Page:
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Despite FAS having fewer 401(k) assets than, for example, a single North Carolina-based RIA, CAPTRUST, the Charlotte-based Bank of America's brokerage unit has created a new competitive threat
December 16, 2017 — 12:20 AM UTC by Lisa Shider
Brooke's Note: If the decline of the wirehouse over the past two decades could be summed up in a phrase it would be "innovator's dilemma" -- the condition by which a giant, mature cash cow fails to reinvent itself -- even in the face of eventual extinction -- because it is more profitable not to. The chief beneficiaries of this wirehouse condition are RIAs who've have had every incentive to grow and evolve. But now the DOL rule has created an oddity in the 401(k) business where 401(k) RIAs are the giants protecting market share against upstart RIAs. The result, in the case of Merrill Lynch at least, is a new effort that has all the hallmarks of innovation and all the resources of the fatted cow. What RIAs have to hold onto, however, is another animal -- the leopard. They tend not to change their infernal spots.
In decades of competing against wirehouse brokers, owners of registered investment advisors have always found comfort in one thought: Morgan Stanley, UBS, Merrill Lynch and Wells Fargo may blur meanings and provide pseudo-advice offerings but they'll never really try to out-RIA RIAs by going to greater lengths to remove conflicts and put client interests first.
Yet Merrill Lynch has, of late, begun to do precisely that -- a surprising phenomenon underscored by new revelations about its 401(k) push and in defiance of experts in remaining under the Broker Protocol. See: How UBS exited the Broker Protocol and why the aftereffects may surpass those of Morgan Stanley's earlier departure.
The New York-based wirehouse -- with apparent nudging from its Charlotte, N.C.-based parent -- had already signaled that it was all in with the DOL fiduciary rule regardless of what the Trump administration might do to delay its implementation or water down its original intent. See: Using DOL as cover, Bank of America cuts the Merrill Lynch bull as it adds a robo, stops paying brokers to stick around and kicks John Thiel upstairs.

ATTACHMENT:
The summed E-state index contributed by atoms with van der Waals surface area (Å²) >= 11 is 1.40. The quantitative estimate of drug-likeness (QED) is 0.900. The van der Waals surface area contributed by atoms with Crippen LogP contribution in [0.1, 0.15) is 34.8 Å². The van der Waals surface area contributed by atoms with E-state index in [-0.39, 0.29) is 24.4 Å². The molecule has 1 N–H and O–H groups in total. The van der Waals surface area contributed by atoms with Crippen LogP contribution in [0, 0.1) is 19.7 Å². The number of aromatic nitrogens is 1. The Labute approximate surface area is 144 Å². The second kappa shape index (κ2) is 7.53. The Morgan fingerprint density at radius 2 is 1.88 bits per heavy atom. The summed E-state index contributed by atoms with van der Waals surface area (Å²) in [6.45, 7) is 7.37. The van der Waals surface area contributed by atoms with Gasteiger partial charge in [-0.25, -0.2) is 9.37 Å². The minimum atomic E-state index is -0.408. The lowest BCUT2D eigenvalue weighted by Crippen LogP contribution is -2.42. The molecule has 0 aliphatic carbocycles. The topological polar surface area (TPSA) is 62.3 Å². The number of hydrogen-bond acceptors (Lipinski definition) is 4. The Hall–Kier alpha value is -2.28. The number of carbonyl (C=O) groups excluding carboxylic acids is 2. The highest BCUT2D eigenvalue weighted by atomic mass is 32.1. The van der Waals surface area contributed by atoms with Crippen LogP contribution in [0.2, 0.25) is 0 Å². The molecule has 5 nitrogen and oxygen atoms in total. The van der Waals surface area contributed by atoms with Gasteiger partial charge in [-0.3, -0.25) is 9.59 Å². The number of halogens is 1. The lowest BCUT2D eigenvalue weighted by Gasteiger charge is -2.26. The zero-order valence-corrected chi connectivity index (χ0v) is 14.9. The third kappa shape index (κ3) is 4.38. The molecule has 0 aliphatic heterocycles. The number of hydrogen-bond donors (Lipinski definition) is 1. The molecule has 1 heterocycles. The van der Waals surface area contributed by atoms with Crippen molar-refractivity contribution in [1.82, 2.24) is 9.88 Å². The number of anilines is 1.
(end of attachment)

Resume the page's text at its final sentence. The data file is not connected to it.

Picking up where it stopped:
Now it is becoming apparent that RIAs in the 401(k) field may need to defend against the Bank of America wealth manager as it mobilizes an ever-growing army of DOL-rule-compliant advisors as a zealously converted fiduciary player. See: What exactly is doable for an RIA in the 401(k) business?
"One of the big things that RIAs had from day one was they could say they always put clients' interests first and now that argument is pretty much shot to hell with Merrill acting as fiduciaries," says Louis Harvey, founder and president of Boston-based Dalbar Inc. "The RIA world is going to need to come up with a clear differentiation. Being a fiduciary has always been their differentiator." See: Using DOL as cover, Bank of America cuts the Merrill Lynch bull as it adds a robo, stops paying brokers to stick around and kicks John Thiel upstairs.
Over the summer, Bank of America subsidiary Merrill Lynch announced it would broaden its Fiduciary Advisory Services to new and existing 401(k) plans.
Already, Merrill has won over $7.5 billion of advised assets and 1,500 employers to its new fiduciary services. Forty percent of the 1,500 plans are new business. Merrill has a total of 27,000 401(k) plans and more than $245 billion in 401(k) assets overseen.
Merrill is requiring all of its 401(k) plans with less than $50 million of AUM use its fiduciary services by Dec. 31, 2018, which is the implementation deadline according to the DOL fiduciary rule. See: Pro-DOL rule forces sharpen knives now that DOL rule's 18-month delay is carved in stone.
Though RIAs have long had to compete against giants like Fidelity Investments and Vanguard Group, Merrill Lynch may actually pose a greater challenge in one important respect, according to Mike Alfred, co-founder of BrightScope Inc., which analyzes and rates 401(k) plans from La Jolla, Calif.
"Merrill is not an asset manager. Merrill is completely out of that business," he says. "They don't have a fundamental conflict in terms of needing to put their own products on the plans. Other firms such as Fidelity and Vanguard -- asset management is their primary business."
But ultimately, it's the human aspect that gives Merrill such a compelling play. All plans on this fiduciary program will be served by advisors who have jumped through numerous training-session hoops. And, these plans will pay fees and not commissions. Plans with more than $50 million in assets overseen may choose not to use this program. See: Merrill Lynch jumps on the fiduciary bandwagon in retirement plans but critics see lingering conflicts.
Already, 3,500 Merrill advisors have been trained to offer these services with more advisors completing the training each week, says Steve Ulian, who leads the firm's institutional retirement benefit plan sales and relationship management.
J. Fielding Miller, CEO of CAPTRUST, a giant Raleigh, N.C. RIA with about $250 billion assets mostly in the retirement arena, acknowledges that Merrill entering the fiduciary 401(k) sector makes it more challenging for his firm to compete against a firm like Merrill based solely on fiduciary status.
“This will muddy the water,” he says. "It’s less of a differentiator than we had." See: Granddaddy $220-billion RIA 401(k) roll-up books new $20-billion deal but may have bought its way out of a growth plan.
Indeed, Merrill's expanding fiduciary services represent more mud to wade through for RIAs than existential threat, according to Alfred.
“The best RIAs aren’t worried. They’re most concerned about getting good outcomes for their participants. Most RIAs will say they’re pleased that a firm like Merrill would realize their model is the best one.”